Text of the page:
Perpetual beta is an attitude. It’s the attitude that what you’re doing is in development all the time. It’s an attitude that says, “this is working good enough, this is working well for now, but we expect that we’ll figure out how to improve it.” Think Google and you’ve got the right idea. They’re always improving the product. Some companies take years to perfect the product and then release it. Google gets it good enough, releases it, and then continues to improve it.
Perpetual beta for small group ministry is a very helpful philosophy. It establishes the sense that we’re trying to become more effective. I’ve found it to be an important attitude to build into what I’m working on. Here’s how it applies:
Pick a Model and Adapt It
Some of the most important advice you’ll get about small group ministry is to pick a model and adapt it to fit your church. Since what you read in a book or hear about at a conference was developed to fit the personality of that church (whichever one that might be), it only makes sense that your church will be different in some ways. Adapting the model to fit your church will make it more likely to succeed.
Stick with the Model You Choose
Another very important key to small group ministry is to choose a model, adapt it to fit your church, and stick with it. One of the most frustrating things for leaders is the sense that every time you come back from a conference (or every time you read a new book) you change what you’re doing. A high level of uncertainty rarely gets buy-in from leaders. Consistency and momentum, the sense that we’re going somewhere together, gets buy-in.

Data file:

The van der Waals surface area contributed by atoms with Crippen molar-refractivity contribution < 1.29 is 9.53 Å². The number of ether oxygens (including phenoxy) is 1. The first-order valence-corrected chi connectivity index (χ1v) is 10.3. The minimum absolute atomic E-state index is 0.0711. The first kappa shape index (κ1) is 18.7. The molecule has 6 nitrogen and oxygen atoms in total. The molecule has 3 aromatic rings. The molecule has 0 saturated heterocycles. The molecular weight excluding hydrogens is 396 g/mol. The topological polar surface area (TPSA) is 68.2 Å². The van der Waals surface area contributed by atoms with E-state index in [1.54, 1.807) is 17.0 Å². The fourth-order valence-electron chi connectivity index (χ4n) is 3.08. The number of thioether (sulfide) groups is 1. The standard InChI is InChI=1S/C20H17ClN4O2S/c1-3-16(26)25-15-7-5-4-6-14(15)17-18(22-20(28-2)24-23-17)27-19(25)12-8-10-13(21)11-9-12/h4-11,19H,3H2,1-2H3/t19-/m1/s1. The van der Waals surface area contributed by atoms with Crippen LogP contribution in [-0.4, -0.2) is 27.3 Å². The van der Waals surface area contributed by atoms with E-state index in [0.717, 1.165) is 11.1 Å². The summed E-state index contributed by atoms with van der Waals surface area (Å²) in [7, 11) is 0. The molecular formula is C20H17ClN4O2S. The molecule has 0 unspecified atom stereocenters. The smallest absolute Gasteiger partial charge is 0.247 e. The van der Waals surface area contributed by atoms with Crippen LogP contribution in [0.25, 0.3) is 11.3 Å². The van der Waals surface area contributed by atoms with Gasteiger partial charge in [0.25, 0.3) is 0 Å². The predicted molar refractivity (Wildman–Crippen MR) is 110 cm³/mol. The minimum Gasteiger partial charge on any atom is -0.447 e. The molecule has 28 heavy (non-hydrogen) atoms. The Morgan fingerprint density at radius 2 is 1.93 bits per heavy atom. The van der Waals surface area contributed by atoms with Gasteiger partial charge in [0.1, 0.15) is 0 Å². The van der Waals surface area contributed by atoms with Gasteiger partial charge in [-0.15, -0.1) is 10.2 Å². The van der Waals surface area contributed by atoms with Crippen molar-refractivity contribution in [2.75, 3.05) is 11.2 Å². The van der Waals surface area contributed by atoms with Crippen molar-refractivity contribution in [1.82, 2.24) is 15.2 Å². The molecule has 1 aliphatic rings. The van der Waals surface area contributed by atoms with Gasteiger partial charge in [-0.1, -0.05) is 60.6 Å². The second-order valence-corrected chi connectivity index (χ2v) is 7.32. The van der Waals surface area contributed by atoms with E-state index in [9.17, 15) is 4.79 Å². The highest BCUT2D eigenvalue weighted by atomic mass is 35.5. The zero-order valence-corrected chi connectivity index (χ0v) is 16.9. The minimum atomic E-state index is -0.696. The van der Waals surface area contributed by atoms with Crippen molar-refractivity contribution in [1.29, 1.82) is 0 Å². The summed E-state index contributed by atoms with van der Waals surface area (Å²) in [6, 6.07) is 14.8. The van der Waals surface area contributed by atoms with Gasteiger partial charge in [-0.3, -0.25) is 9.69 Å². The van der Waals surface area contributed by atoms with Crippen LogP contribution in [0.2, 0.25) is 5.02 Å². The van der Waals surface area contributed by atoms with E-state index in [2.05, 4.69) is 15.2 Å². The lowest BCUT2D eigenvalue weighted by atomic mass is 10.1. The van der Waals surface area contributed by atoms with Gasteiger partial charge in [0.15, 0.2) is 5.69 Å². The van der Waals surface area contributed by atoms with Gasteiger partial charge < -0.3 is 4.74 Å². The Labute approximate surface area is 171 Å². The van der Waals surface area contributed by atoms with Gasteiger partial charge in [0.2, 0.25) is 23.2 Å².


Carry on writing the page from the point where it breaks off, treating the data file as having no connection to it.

Establish a “This Is Working Now Culture”
Choosing a model and sticking with it does not mean that it will always be the direction for your ministry. An important mark of an effective ministry is the freedom and wisdom to adjust strategy to win the next battle.
Establishing the freedom to adjust strategy is a really important concept. It may seem a little contradictory to the first two principles (choose a model and stick with it), but the freedom to adjust strategy is what allows you to seize the next opportunity. Here’s how to establish a “this is working now culture.”
- Carefully choose a model and adapt it to fit your culture.
- Think development in stages. It may take you several ministry seasons to fully implement a different model. You might think of the implementation as being a journey that has several stages (i.e., this spring and summer we recruit a launch phase coaching team, this fall we use a church-wide campaign to launch groups, this winter we select the most fruitful and fulfilled members of the launch-phase coaching team and challenge them to continue, etc.)
- As you’re casting vision about where you’re going, all along the way, be consistent in talking about how this strategy is helping you accomplish the goal that you’ve established. At the same time, be careful to never use phrases like “from now on” or “from here on out.” Instead, be consistent in saying things like, “this strategy will help us connect an additional 40% of our congregation” or “the next phase is to add community leaders to develop our coaches.”